I leased out my crop ground last year for crops this year and last. I gave the guy a low rate with the understanding he would use the difference to bring the micro-nutrients up in the soil. Last fall when I asked how harvest was it was good. This year, when I asked for the soil test from last year and this to see how the micro-nutrients had improved as well as harvest numbers; I got some numbers that I know are patently false, unless he is that piss poor at farming. Also he never came forth with the soil tests. He claimed to only get 20 bushels of beans and 50 corn to the acre. These days with crop rows tighter and modern fertilizers, he should have done far better than that. My Mennonite grandpa, farming with horses did better than that. I don't believe this man fertilized and I am pretty certain he did not replace the micro nutrients. Now here it is May 16th, and he has not even begun to work the ground for this year. I spotted his truck parked in the field, but I never spotted a tractor out theres. His wife did show up for a bit. I could have missed someone out there working but I heard nothing at all like a tractor running. With costs way up this year, he wanted to put down manure, and as long as it is properly applied I am fine with that. Next year the land is to go into hay for a few years and he wants to only put in partial acres to hay and the rest crops again at the discounted per acre rate from last year. I have news for him. I HAVE the cash to plant the entire farm to hay and it will all be going into hay as our contract calls for share cropping the hay for three years. I don't want to prolong things any longer. I have had three other farmers tell me he is taking advantage of me. I am sure he is. Land is expensive, and he wants to buy mine. What better way to drive the price way down than to paint it as unproductive.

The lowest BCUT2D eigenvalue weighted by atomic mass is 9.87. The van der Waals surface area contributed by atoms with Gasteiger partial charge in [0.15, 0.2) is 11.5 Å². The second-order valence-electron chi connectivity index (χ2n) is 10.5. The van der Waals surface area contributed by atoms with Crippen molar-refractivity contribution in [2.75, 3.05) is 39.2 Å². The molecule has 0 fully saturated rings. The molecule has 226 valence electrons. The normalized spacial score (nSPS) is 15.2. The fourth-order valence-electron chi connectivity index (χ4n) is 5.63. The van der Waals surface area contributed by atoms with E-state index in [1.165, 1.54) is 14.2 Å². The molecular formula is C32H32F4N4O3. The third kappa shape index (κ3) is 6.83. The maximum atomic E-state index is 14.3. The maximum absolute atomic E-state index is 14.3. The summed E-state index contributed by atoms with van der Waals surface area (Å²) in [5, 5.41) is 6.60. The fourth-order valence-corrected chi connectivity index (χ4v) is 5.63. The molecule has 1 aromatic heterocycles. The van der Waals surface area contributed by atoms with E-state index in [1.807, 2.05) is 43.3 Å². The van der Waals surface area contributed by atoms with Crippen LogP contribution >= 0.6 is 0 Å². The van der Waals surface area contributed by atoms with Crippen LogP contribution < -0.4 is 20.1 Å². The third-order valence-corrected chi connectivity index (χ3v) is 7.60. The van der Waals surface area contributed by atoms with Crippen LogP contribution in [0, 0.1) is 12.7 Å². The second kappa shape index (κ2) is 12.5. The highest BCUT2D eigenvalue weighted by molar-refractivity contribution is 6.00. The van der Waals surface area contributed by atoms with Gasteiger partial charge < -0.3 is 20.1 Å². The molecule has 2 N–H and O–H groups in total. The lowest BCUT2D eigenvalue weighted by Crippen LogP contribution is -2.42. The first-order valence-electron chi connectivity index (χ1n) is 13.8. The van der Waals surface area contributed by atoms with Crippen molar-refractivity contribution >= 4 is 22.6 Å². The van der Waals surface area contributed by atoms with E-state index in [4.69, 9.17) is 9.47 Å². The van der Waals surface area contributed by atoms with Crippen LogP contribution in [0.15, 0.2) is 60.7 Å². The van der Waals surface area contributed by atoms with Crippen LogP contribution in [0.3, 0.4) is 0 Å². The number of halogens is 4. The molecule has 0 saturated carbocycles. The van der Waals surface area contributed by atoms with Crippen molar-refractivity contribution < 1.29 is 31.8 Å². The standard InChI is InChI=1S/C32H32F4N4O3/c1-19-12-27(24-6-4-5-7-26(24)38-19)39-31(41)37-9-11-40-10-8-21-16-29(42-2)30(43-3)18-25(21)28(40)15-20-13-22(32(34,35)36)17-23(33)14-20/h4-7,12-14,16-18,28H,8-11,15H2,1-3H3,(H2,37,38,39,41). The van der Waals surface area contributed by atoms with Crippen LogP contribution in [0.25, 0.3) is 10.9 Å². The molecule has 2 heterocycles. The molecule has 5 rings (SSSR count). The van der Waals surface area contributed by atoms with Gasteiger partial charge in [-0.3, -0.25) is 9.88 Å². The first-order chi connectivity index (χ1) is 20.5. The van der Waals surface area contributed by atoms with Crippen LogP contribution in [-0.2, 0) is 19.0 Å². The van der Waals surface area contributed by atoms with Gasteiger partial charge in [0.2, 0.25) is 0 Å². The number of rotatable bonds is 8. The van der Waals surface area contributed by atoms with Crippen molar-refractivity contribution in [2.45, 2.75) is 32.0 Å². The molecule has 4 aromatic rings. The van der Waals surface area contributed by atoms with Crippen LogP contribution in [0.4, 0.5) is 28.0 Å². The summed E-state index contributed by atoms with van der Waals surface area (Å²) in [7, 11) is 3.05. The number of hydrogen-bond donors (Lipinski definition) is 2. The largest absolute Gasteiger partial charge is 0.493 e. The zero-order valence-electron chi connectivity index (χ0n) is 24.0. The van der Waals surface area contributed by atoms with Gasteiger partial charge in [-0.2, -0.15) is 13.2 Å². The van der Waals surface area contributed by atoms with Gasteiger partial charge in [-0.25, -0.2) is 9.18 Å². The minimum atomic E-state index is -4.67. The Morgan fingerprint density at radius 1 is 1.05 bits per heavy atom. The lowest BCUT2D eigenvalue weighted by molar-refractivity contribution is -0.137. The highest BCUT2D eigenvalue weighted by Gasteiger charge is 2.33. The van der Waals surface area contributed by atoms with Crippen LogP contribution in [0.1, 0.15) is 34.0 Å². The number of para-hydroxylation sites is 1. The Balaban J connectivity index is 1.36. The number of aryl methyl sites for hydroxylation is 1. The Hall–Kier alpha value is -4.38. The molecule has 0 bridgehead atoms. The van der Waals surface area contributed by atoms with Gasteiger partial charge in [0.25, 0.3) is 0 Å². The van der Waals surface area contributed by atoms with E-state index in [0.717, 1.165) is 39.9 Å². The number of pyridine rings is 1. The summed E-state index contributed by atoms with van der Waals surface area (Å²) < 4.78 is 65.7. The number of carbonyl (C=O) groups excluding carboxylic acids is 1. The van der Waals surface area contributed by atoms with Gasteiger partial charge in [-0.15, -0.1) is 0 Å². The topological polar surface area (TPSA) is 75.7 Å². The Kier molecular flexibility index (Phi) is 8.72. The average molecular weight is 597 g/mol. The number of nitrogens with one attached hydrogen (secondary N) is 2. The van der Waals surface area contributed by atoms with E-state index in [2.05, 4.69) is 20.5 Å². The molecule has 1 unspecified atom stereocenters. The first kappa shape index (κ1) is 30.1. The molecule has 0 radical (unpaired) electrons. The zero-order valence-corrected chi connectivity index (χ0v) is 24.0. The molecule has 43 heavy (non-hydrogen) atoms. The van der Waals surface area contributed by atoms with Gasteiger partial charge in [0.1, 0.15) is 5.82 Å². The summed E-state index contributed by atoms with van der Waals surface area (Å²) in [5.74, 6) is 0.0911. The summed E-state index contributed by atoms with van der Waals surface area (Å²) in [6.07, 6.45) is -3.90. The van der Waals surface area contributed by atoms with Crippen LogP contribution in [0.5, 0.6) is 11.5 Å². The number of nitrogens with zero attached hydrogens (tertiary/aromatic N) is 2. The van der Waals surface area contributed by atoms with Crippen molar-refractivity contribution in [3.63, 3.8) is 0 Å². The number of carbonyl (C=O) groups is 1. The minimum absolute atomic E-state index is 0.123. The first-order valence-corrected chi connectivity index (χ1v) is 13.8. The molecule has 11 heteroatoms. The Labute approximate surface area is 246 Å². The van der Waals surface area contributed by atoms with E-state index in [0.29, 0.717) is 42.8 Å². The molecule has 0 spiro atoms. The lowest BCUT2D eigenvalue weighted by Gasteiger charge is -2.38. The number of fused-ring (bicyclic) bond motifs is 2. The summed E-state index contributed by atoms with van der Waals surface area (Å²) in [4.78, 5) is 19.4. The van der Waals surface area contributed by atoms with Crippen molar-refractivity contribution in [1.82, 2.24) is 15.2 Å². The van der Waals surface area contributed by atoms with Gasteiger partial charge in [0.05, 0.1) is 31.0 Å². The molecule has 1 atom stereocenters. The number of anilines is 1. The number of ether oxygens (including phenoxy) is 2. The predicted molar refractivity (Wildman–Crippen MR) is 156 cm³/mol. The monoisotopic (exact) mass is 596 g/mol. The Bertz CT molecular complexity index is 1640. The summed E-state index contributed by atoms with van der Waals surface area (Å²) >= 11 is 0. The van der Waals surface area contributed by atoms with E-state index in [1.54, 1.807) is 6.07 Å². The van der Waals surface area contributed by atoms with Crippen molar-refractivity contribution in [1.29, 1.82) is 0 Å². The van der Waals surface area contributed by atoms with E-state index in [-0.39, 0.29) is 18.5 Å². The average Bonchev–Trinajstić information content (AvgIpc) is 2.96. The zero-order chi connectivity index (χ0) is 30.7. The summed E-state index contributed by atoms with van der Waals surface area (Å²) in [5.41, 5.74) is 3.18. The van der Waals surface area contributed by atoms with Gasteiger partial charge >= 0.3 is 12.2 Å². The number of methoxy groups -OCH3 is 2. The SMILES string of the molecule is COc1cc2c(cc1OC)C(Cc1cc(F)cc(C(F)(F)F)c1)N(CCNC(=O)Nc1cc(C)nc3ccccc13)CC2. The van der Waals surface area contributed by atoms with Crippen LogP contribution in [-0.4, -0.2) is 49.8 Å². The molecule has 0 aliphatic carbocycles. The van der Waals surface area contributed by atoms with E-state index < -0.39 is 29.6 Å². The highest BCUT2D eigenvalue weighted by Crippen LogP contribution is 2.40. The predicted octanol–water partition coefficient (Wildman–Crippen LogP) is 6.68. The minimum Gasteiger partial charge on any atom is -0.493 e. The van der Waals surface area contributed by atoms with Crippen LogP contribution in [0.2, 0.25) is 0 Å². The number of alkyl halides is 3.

I would have no idea what you mean by "bringing up the micro-nutrients". Nitrogen, phosphate, potassium (potash), and sulfer are the major nutrients. Micronutrients that could be deficient include manganese, zinc, boron, etc. etc. But micronutrients are not normally a problem, unless they are deficient in the soil in that area. And micronutrients are not normally an expensive problem. For the major soil nutrients "building up" does not make sense for the more water soluable ones (nitrogen compounds for example). Anyway.... all of that to say... I can't imagine how you would have a case against him. As for what he did or didn't do... a soil test is not going to prove much, but that corn crop (depending on what kind of corn it is) does not look unhealthy, but without knowing when the photo was taken and what weather had been like, etc. it does not show anything.